Source(s): Used to have a puppy.
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  • 9 years ago

    puppies are usually like this when they are first adopted into a new home whithout their mother with a new owner that theyve never met before. their cage/crate is supposed to make them feel safer but they will still cry. put a blanket over the cage so that its covered. puppies feel more protected with that. i dont know how long it takes for them to get used to a new home but the other dogs might scare her.

  • Anonymous
    9 years ago

    Keep the pup close to you for the first few weeks. Gradually it will grow up and u can move it somewhere else.

  • 3 years ago

    the only secure way i can work out doing this is with a muzzle and with a professional animal behaviorist helping you. any incorrect way may well be too risky to your female and every physique else too on the brink of her. i might hate to work out you're taking the suggestion of somebody on the internet, pass at it on my own, and finally end up in a tragic subject. in case you haven't any longer have been given the money for a professional, then i might initiate saving and interior the interim save the muzzle on whilst different canines would be around. For her secure practices besides as different canines. Edit to characteristic: If the class is geared noticeably to socialization, and you have talked to the running shoes there incredibly approximately your dogs's problem, admitting that she has tried to chew different canines in the previous, and that they are happy with letting one in each of those dogs into one in each of their training, that must be a good direction to pass. in spite of the undeniable fact that, i can't see a preparation 'midsection' being mushy (criminal duty-clever) with allowing a biting dogs right into a classification, with or sans muzzle. Nor might I anticipate different vendors interior the class being to extremely joyful whilst they understand a biting dogs is in a classification with their advantageous domestic canines who're nevertheless studying their manners. which may well be effortlessly obvious whilst your dogs enters with a muzzle, it may well be a tricky element to maintain secret. Plus your dogs does not choose exposure to extra misbehaving puppies who nevertheless might desire to check play manners, he desires advantageous reviews with precise socialized canines who will in no way be positioned off by using a traumatic aggressive dogs like Sasha, yet be precise submissive and understand whilst to back down. a extra effective answer may well be to ask if the midsection has deepest training with a coach prepared to usher of their very very own dogs to artwork one on one with yours, then graduate to a socialization classification as Sasha turns into extra confident.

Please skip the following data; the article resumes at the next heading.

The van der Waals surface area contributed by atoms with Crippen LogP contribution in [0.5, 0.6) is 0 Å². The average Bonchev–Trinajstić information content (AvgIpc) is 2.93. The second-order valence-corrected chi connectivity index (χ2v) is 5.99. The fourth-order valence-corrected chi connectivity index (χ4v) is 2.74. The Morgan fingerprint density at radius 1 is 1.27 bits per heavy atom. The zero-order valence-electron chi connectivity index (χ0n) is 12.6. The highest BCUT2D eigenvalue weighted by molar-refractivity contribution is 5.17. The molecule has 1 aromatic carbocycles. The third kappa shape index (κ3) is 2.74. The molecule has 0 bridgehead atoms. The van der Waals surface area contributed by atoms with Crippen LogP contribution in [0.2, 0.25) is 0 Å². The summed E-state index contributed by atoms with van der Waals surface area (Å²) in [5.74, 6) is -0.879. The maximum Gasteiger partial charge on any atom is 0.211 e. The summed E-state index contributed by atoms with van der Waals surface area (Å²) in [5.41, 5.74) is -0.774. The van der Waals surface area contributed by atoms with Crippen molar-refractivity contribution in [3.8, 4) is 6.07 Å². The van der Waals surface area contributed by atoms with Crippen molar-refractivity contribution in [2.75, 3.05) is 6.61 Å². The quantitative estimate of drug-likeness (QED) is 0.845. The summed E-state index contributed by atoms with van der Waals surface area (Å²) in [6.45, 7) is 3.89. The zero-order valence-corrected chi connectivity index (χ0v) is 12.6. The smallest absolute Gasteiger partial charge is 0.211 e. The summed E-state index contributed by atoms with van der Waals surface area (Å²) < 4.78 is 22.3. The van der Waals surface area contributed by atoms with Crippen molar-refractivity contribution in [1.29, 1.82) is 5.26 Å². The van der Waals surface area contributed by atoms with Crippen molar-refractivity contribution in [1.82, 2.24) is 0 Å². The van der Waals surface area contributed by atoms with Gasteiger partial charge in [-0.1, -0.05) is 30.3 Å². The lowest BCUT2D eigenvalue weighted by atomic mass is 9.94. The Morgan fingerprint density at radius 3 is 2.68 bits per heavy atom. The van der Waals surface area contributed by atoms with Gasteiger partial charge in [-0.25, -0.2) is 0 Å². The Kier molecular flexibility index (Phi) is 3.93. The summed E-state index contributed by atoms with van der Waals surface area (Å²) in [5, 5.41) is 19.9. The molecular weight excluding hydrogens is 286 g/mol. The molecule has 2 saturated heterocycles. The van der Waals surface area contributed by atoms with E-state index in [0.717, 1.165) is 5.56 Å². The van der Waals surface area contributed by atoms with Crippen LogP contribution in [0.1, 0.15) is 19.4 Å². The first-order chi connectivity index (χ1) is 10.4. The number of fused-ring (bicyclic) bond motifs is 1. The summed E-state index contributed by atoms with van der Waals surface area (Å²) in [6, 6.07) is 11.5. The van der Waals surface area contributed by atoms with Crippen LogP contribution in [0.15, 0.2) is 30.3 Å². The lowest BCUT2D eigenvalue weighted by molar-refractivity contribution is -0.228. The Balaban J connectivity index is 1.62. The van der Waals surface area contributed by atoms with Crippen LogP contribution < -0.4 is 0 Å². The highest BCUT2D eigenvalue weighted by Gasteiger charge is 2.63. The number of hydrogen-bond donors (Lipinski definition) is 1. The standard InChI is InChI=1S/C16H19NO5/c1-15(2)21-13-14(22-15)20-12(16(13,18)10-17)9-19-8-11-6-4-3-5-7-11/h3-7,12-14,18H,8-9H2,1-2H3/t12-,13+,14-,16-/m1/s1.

• Anonymous
    9 years ago

    could you have her in the house in a cage? leave a radio on for her or the tv? thats what i do.

  • 9 years ago

    aawww you have taste i love German Shepperds. anyway,i think its just because she is young and she needs someone to be there for her. she will grow out of it soon.